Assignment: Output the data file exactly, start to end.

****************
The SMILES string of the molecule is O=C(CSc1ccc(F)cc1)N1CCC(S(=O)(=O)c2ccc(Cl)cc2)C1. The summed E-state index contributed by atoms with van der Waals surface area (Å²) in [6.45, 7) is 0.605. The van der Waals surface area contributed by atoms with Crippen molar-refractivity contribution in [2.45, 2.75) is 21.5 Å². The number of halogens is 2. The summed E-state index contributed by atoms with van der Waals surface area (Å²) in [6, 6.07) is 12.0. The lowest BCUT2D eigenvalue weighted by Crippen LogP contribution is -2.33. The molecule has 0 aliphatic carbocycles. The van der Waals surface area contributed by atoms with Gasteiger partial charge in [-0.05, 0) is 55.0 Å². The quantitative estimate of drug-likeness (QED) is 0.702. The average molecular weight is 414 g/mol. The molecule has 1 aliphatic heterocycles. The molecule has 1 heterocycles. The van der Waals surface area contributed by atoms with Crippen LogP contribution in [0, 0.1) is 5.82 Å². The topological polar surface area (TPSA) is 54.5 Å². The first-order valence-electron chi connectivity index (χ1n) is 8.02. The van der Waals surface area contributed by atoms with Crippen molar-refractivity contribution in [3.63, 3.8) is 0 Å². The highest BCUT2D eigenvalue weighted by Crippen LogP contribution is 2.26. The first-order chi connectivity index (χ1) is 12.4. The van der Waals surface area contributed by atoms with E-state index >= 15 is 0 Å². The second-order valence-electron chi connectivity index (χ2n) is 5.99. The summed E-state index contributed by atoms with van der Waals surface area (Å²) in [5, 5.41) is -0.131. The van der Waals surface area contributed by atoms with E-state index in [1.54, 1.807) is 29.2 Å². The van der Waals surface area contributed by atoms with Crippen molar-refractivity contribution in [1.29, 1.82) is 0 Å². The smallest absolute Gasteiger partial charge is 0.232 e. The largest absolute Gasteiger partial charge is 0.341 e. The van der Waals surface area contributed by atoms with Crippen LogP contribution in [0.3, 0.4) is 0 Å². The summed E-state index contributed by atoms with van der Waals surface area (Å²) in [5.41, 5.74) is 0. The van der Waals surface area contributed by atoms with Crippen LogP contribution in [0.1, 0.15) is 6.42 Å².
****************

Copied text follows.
The SMILES string of the molecule is O=C(CSc1ccc(F)cc1)N1CCC(S(=O)(=O)c2ccc(Cl)cc2)C1. The summed E-state index contributed by atoms with van der Waals surface area (Å²) in [6.45, 7) is 0.605. The van der Waals surface area contributed by atoms with Crippen molar-refractivity contribution in [2.45, 2.75) is 21.5 Å². The number of halogens is 2. The summed E-state index contributed by atoms with van der Waals surface area (Å²) in [6, 6.07) is 12.0. The lowest BCUT2D eigenvalue weighted by Crippen LogP contribution is -2.33. The molecule has 0 aliphatic carbocycles. The van der Waals surface area contributed by atoms with Gasteiger partial charge in [-0.05, 0) is 55.0 Å². The quantitative estimate of drug-likeness (QED) is 0.702. The average molecular weight is 414 g/mol. The molecule has 1 aliphatic heterocycles. The molecule has 1 heterocycles. The van der Waals surface area contributed by atoms with Crippen LogP contribution in [0, 0.1) is 5.82 Å². The topological polar surface area (TPSA) is 54.5 Å². The first-order valence-electron chi connectivity index (χ1n) is 8.02. The van der Waals surface area contributed by atoms with Crippen molar-refractivity contribution in [3.63, 3.8) is 0 Å². The highest BCUT2D eigenvalue weighted by Crippen LogP contribution is 2.26. The first-order chi connectivity index (χ1) is 12.4. The van der Waals surface area contributed by atoms with E-state index >= 15 is 0 Å². The second-order valence-electron chi connectivity index (χ2n) is 5.99. The summed E-state index contributed by atoms with van der Waals surface area (Å²) in [5, 5.41) is -0.131. The van der Waals surface area contributed by atoms with E-state index in [1.54, 1.807) is 29.2 Å². The van der Waals surface area contributed by atoms with Crippen molar-refractivity contribution in [1.29, 1.82) is 0 Å². The smallest absolute Gasteiger partial charge is 0.232 e. The largest absolute Gasteiger partial charge is 0.341 e. The van der Waals surface area contributed by atoms with Crippen LogP contribution in [0.3, 0.4) is 0 Å². The summed E-state index contributed by atoms with van der Waals surface area (Å²) in [5.41, 5.74) is 0. The van der Waals surface area contributed by atoms with Crippen LogP contribution in [0.1, 0.15) is 6.42 Å².